Clicks666
How Tough Was Your Lent? The Lenten fast for Catholics living in the third millennium means little to nothing. Perhaps they swap out the lunchtime burger for a Filet-o-Fish, and attend the …More
How Tough Was Your Lent?

The Lenten fast for Catholics living in the third millennium means little to nothing. Perhaps they swap out the lunchtime burger for a Filet-o-Fish, and attend the Stations of the Cross sporadically. This was very different up to the time of the so-called reforms in the 1960s. Today, only the Eastern Christian churches practice austerity during Lent. Meat, fish, dairy, and oil are generally prohibited for them during the Lenten season.

The rules for Lenten penance which St. Thomas Aquinas describes show that the Church was no different. Ash Wednesday and Good Friday were “black fasts.” This means no food at all. On the other days of Lent: no food until 3pm, the hour of Our Lord’s death. Water was allowed, or due to sanitary concerns, watered-down beer and wine. After the coming of tea and coffee, these beverages were permitted. No animal meats or fats were allowed. No eggs. No dairy products – that is, eggs, milk, cheese, cream, butter, etc. Sundays were less strict, but the fasting rules above remained.

Essentially, medieval Western Christians fasted during Lent on bread, vegetables and some salt. Fish was permitted, though uncommon. The Triduum of Holy Week was more severe than even the “Black Fast” mentioned earlier. The Good Friday fast began as early as sundown on Thursday, and lasted through the noon hour on Holy Saturday – when the early Church performed the Easter Vigil.

The prohibition of eggs and milk during Lent is perpetuated in the common custom of blessing eggs at Easter, and in the English usage of eating pancakes on Shrove Tuesday – a way to use up the eggs and milk before the Lenten fast started. Hence the colloquial term still used by some today of “Pancake Tuesday.” Gradually, papal indults watered down these fasting rules first on Sundays, and then by allowing meat at least once on all the days of Lent except Fridays and Ash Wednesday.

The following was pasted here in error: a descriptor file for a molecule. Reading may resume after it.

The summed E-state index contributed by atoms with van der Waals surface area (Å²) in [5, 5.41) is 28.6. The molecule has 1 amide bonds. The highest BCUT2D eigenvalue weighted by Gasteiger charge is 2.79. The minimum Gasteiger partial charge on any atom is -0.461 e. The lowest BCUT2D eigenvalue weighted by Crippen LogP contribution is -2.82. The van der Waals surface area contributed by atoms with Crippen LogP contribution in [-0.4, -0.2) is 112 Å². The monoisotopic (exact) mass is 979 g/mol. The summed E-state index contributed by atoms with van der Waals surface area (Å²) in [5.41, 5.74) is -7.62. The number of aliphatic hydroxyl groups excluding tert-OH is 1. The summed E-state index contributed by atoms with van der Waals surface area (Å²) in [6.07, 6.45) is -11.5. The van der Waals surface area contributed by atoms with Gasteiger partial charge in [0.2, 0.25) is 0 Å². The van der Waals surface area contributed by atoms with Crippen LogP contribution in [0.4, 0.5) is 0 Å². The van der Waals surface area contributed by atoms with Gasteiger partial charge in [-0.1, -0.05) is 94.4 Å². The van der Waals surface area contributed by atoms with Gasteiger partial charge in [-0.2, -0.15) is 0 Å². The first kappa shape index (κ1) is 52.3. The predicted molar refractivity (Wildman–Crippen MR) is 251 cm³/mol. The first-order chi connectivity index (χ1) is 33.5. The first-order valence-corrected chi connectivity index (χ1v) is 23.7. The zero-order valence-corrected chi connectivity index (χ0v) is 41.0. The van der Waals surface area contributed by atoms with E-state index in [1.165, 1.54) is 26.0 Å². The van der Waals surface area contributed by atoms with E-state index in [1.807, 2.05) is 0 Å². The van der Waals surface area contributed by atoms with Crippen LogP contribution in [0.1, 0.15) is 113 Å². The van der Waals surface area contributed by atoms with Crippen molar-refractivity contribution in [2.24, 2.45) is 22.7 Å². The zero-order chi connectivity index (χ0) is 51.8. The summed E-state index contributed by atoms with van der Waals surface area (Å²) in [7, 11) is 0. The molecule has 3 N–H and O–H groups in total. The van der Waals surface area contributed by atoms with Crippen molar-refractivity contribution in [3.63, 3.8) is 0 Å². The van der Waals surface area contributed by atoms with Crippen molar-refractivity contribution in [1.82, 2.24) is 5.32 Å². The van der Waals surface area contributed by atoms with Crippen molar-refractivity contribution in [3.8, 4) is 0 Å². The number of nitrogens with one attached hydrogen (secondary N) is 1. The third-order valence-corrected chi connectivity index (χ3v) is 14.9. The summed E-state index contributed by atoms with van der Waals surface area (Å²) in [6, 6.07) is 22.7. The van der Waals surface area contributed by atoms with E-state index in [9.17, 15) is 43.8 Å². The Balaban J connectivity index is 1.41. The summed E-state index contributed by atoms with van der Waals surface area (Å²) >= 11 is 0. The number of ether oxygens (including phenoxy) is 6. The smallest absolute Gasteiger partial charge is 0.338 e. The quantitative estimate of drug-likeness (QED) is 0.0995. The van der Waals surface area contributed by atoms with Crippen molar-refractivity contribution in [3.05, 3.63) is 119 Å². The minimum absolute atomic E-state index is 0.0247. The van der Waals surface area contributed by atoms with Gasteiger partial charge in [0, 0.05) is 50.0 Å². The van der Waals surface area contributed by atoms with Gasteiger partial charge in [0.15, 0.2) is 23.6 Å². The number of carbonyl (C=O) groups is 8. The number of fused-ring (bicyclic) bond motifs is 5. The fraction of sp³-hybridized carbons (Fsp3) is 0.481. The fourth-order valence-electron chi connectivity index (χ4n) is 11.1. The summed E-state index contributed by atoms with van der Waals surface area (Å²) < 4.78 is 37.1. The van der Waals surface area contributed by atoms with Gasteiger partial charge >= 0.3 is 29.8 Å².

Dr Bobus
In St Thomas' time (and up until 60 years ago) the Dominicans observed the Great Monastic Fast (or Long Lent), beginning on Sept 14 (Exaltation of the Cross).

Contemporary man usually has a life less difficult physically (good food, comfortable living) but more difficult psychologically (stress and anxieties). Obviously, in the 13th century no one boarded an airplane on Sunday to work 1000 …More
In St Thomas' time (and up until 60 years ago) the Dominicans observed the Great Monastic Fast (or Long Lent), beginning on Sept 14 (Exaltation of the Cross).

Contemporary man usually has a life less difficult physically (good food, comfortable living) but more difficult psychologically (stress and anxieties). Obviously, in the 13th century no one boarded an airplane on Sunday to work 1000 miles away, then return on Friday. Physicians weren't called at 2:30am for an emergency, then needed to be in the office for appointments at 8:00am.
Holy Cannoli
Soldiers (in this case an Italian 😉 ) periodically fast throughout the year in order to discipline mind and body.